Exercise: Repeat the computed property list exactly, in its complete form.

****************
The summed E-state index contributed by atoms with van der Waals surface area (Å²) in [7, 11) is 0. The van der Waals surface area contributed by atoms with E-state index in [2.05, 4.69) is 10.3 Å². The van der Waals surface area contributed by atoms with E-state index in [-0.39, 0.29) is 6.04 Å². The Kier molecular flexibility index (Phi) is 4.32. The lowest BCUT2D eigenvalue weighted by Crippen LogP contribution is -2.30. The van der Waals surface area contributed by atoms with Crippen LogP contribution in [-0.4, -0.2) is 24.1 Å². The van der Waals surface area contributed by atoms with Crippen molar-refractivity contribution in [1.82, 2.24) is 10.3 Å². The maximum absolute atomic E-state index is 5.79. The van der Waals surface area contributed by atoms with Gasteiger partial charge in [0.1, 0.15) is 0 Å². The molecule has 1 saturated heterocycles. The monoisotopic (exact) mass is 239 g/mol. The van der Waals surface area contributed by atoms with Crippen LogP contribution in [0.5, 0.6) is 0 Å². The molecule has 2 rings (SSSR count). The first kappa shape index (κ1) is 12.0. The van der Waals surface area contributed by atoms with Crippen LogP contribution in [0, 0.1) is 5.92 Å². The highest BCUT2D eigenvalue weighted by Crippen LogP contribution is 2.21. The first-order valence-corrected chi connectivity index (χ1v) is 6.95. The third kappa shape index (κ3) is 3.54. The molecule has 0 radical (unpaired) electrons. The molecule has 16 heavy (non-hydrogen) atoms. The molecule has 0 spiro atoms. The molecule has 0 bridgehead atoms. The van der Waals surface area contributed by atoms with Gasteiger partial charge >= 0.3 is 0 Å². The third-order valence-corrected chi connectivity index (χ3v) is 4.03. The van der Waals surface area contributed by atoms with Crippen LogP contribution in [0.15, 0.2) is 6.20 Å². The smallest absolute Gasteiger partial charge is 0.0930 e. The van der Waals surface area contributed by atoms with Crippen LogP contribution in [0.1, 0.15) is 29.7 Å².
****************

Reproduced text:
The summed E-state index contributed by atoms with van der Waals surface area (Å²) in [7, 11) is 0. The van der Waals surface area contributed by atoms with E-state index in [2.05, 4.69) is 10.3 Å². The van der Waals surface area contributed by atoms with E-state index in [-0.39, 0.29) is 6.04 Å². The Kier molecular flexibility index (Phi) is 4.32. The lowest BCUT2D eigenvalue weighted by Crippen LogP contribution is -2.30. The van der Waals surface area contributed by atoms with Crippen LogP contribution in [-0.4, -0.2) is 24.1 Å². The van der Waals surface area contributed by atoms with Crippen molar-refractivity contribution in [1.82, 2.24) is 10.3 Å². The maximum absolute atomic E-state index is 5.79. The van der Waals surface area contributed by atoms with Gasteiger partial charge in [0.1, 0.15) is 0 Å². The molecule has 1 saturated heterocycles. The monoisotopic (exact) mass is 239 g/mol. The van der Waals surface area contributed by atoms with Crippen LogP contribution in [0.5, 0.6) is 0 Å². The molecule has 2 rings (SSSR count). The first kappa shape index (κ1) is 12.0. The van der Waals surface area contributed by atoms with Crippen LogP contribution in [0, 0.1) is 5.92 Å². The highest BCUT2D eigenvalue weighted by Crippen LogP contribution is 2.21. The first-order valence-corrected chi connectivity index (χ1v) is 6.95. The third kappa shape index (κ3) is 3.54. The molecule has 0 radical (unpaired) electrons. The molecule has 16 heavy (non-hydrogen) atoms. The molecule has 0 spiro atoms. The molecule has 0 bridgehead atoms. The van der Waals surface area contributed by atoms with Gasteiger partial charge >= 0.3 is 0 Å². The third-order valence-corrected chi connectivity index (χ3v) is 4.03. The van der Waals surface area contributed by atoms with Crippen LogP contribution in [0.15, 0.2) is 6.20 Å². The smallest absolute Gasteiger partial charge is 0.0930 e. The van der Waals surface area contributed by atoms with Crippen LogP contribution in [0.1, 0.15) is 29.7 Å².